We have installed 72 apprenticeship units, 3 reference centers, and 3 networks of young popular communicators. In the training program, we involved more than 3,000 people (43% women and 57% men), mapped 9 productive chains, and developed 10 studies of land use and levels of sustainable exploitation. We also developed 3 land management plans and established 6 land and water agreement use. These activities resulted in an average reduction of 84% of fire’s focus within the territories, and more than 1 million hectares under sustainable management, which contributed to an average increase of 30% in productivity and 40% in family income. We also got more than 2 million BRL in credit for communities, developed 4 new products, 4 new equipment, 22 labels and labeling, and improved 6 processing products, that contributed to SDG implementation. It means, instead of mitigating or alleviating poverty, we are strengthening social, cultural, environmental, and economic community richness.
The project's success is based on community involvement. This was made possible by gathering scientific and traditional knowledge in solving problems faced by communities. Thinking about problems holistically and planning and acting systematically, was the key to solve them. Once this conceptual model was established, all actors involved were able to identify the importance of their work and their role in the development of the project. Therefore, we overcame most of the constraints faced by local communities, especially those related to changes and extinctions of Brazilian Government policies that used to benefit traditional populations.
The Reference Centers established throughout the development of the project will sustain the results of all the practices developed. These centers, managed and supported by local communities in conjunction with family farmers' schools, are now qualified to train other agroextractivists, students and local technicians in the project's lines of action: conservation, management, and restoration of agro-ecosystems; product harvesting and processing; commercialization; and access to credit and policies. Thereby, ensuring not only the replication of those activities but also the implementation of the SDGs within their and to other territories. Investing in the development of local capacities, recognizing traditional knowledge, and integrating it with scientific knowledge to solve local problems is to provide an opportunity for the independence of these communities and to rescue part of the abandonment and forgetfulness to which these traditional populations have been subjected worldwide.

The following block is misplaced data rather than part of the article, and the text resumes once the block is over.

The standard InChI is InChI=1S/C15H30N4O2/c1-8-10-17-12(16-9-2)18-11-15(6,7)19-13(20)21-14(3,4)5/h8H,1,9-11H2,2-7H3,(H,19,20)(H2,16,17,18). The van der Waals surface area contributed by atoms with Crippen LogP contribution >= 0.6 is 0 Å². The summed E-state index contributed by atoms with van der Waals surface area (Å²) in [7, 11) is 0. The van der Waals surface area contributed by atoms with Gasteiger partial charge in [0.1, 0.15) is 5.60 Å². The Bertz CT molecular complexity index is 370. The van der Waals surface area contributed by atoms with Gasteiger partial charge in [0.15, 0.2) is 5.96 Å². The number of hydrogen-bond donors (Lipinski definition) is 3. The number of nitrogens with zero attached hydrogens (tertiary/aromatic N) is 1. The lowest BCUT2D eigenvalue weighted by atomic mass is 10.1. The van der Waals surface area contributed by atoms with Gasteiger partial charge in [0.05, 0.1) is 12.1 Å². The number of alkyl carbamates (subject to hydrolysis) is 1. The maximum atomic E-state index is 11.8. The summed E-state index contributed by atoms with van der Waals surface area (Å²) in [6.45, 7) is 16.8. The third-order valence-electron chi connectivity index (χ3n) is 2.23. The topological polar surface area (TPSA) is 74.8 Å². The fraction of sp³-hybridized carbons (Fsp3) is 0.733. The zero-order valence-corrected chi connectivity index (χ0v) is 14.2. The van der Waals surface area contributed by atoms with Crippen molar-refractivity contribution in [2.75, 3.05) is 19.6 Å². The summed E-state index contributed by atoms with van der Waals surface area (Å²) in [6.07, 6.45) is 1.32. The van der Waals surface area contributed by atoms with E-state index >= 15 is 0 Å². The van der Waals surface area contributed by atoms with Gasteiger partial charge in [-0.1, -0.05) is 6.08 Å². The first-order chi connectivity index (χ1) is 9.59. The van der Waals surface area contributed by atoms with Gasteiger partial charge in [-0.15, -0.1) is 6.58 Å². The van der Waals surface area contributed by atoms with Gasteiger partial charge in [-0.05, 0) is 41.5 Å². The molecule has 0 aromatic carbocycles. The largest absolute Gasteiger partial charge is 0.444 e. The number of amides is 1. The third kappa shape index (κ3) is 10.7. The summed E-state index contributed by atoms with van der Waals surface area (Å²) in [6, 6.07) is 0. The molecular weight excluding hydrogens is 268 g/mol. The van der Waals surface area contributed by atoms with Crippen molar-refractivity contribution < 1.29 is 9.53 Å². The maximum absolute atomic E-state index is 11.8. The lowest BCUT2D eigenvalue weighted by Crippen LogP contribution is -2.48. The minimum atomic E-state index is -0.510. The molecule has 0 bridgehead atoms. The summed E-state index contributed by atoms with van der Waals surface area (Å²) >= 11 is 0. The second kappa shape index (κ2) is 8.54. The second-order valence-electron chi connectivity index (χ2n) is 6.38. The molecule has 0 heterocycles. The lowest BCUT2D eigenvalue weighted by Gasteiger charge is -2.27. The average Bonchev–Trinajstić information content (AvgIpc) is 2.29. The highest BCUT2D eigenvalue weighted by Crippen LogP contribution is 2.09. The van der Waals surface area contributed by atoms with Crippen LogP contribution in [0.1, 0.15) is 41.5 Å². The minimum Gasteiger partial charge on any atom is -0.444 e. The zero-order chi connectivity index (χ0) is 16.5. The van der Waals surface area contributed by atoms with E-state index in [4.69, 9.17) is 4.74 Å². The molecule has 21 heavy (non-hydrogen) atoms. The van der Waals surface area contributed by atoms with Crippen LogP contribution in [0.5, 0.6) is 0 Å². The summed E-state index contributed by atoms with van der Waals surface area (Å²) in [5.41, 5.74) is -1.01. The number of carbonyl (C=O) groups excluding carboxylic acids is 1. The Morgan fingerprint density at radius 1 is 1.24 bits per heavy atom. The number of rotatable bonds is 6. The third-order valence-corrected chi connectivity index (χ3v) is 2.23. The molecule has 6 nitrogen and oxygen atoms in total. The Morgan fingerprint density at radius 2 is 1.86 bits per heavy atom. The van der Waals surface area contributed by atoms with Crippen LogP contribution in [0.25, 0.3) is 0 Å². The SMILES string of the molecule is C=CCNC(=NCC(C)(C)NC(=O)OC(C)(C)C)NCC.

Since the arrival of COVID-19 in Brazil, we have stopped all field trips to prevent the spread of the virus, as there are no hospitals or health facilities in the territories. However, we maintained close contact with the communities to monitor the impacts of the pandemic. To provide quality information on the care that must be taken to mitigate contamination in the production systems, processing, and commercialization of products, we promoted several virtual training courses to approach these issues. Also, we establish an online training program with supporting material in the project’s line of action, which are available online. For doing so, we promoted internet access for the digital inclusion of our beneficiaries and their products, to ensure a rapid post-pandemic resumption.
SDGS & Targets
Ensure inclusive and equitable quality education and promote lifelong learning opportunities for all
Promote sustained, inclusive and sustainable economic growth, full and productive employment and decent work for all
Build resilient infrastructure, promote inclusive and sustainable industrialization and foster innovation
Conserve and sustainably use the oceans, seas and marine resources for sustainable development
Protect, restore and promote sustainable use of terrestrial ecosystems, sustainably manage forests, combat desertification, and halt and reverse land degradation and halt biodiversity loss
Promote peaceful and inclusive societies for sustainable development, provide access to justice for all and build effective, accountable and inclusive institutions at all levels
Deliverables & Timeline
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Practice implemented at the sub-national level within six citizenship territories in the Amazon (Alto Acre e Capixaba and Marajó), Caatinga (Sertão do São Francisco and Sobral) and Cerrado (Medio Mearim and Alto Rio Pardo) biomes.